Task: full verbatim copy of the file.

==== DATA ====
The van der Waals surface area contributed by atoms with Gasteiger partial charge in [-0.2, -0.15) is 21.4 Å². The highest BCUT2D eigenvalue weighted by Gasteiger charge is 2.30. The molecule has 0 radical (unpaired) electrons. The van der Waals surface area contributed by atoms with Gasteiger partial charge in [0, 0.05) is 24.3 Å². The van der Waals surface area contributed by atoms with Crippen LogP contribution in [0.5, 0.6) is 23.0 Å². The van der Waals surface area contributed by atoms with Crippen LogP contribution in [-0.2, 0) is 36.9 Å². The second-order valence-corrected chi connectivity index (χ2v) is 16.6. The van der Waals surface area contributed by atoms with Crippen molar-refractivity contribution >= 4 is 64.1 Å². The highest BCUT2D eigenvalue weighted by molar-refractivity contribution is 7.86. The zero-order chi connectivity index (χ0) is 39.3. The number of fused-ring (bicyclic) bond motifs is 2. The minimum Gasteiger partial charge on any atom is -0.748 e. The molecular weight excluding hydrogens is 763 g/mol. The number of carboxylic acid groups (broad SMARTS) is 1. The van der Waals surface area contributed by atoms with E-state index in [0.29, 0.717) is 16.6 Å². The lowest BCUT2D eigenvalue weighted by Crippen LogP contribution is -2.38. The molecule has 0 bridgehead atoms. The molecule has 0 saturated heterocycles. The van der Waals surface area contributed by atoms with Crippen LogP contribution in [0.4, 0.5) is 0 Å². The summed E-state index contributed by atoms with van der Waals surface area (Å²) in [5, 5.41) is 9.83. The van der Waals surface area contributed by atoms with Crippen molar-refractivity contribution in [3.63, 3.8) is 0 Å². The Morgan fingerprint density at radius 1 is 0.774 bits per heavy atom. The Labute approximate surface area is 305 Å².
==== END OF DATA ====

The van der Waals surface area contributed by atoms with Gasteiger partial charge in [-0.2, -0.15) is 21.4 Å². The highest BCUT2D eigenvalue weighted by Gasteiger charge is 2.30. The molecule has 0 radical (unpaired) electrons. The van der Waals surface area contributed by atoms with Gasteiger partial charge in [0, 0.05) is 24.3 Å². The van der Waals surface area contributed by atoms with Crippen LogP contribution in [0.5, 0.6) is 23.0 Å². The van der Waals surface area contributed by atoms with Crippen LogP contribution in [-0.2, 0) is 36.9 Å². The second-order valence-corrected chi connectivity index (χ2v) is 16.6. The van der Waals surface area contributed by atoms with Crippen molar-refractivity contribution >= 4 is 64.1 Å². The highest BCUT2D eigenvalue weighted by molar-refractivity contribution is 7.86. The zero-order chi connectivity index (χ0) is 39.3. The number of fused-ring (bicyclic) bond motifs is 2. The minimum Gasteiger partial charge on any atom is -0.748 e. The molecular weight excluding hydrogens is 763 g/mol. The number of carboxylic acid groups (broad SMARTS) is 1. The van der Waals surface area contributed by atoms with E-state index in [0.29, 0.717) is 16.6 Å². The lowest BCUT2D eigenvalue weighted by Crippen LogP contribution is -2.38. The molecule has 0 bridgehead atoms. The molecule has 0 saturated heterocycles. The van der Waals surface area contributed by atoms with Crippen LogP contribution in [0.4, 0.5) is 0 Å². The summed E-state index contributed by atoms with van der Waals surface area (Å²) in [5, 5.41) is 9.83. The van der Waals surface area contributed by atoms with Crippen molar-refractivity contribution in [3.63, 3.8) is 0 Å². The Morgan fingerprint density at radius 1 is 0.774 bits per heavy atom. The Labute approximate surface area is 305 Å².